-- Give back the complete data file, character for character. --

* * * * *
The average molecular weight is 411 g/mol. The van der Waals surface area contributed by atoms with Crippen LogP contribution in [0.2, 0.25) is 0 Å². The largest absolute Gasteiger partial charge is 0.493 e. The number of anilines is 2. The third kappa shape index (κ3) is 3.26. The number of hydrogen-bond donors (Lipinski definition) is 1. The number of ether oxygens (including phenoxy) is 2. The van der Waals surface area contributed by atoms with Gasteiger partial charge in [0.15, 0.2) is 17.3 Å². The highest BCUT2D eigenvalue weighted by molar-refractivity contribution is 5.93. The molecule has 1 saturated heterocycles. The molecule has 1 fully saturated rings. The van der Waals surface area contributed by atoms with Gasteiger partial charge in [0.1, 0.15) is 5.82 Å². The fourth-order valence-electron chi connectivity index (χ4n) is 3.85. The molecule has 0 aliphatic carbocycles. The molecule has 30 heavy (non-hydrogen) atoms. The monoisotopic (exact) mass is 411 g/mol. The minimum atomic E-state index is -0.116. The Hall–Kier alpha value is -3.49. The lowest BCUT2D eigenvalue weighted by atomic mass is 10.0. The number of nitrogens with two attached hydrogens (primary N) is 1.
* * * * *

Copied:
The average molecular weight is 411 g/mol. The van der Waals surface area contributed by atoms with Crippen LogP contribution in [0.2, 0.25) is 0 Å². The largest absolute Gasteiger partial charge is 0.493 e. The number of anilines is 2. The third kappa shape index (κ3) is 3.26. The number of hydrogen-bond donors (Lipinski definition) is 1. The number of ether oxygens (including phenoxy) is 2. The van der Waals surface area contributed by atoms with Gasteiger partial charge in [0.15, 0.2) is 17.3 Å². The highest BCUT2D eigenvalue weighted by molar-refractivity contribution is 5.93. The molecule has 1 saturated heterocycles. The molecule has 1 fully saturated rings. The van der Waals surface area contributed by atoms with Gasteiger partial charge in [0.1, 0.15) is 5.82 Å². The fourth-order valence-electron chi connectivity index (χ4n) is 3.85. The molecule has 0 aliphatic carbocycles. The molecule has 30 heavy (non-hydrogen) atoms. The monoisotopic (exact) mass is 411 g/mol. The minimum atomic E-state index is -0.116. The Hall–Kier alpha value is -3.49. The lowest BCUT2D eigenvalue weighted by atomic mass is 10.0. The number of nitrogens with two attached hydrogens (primary N) is 1.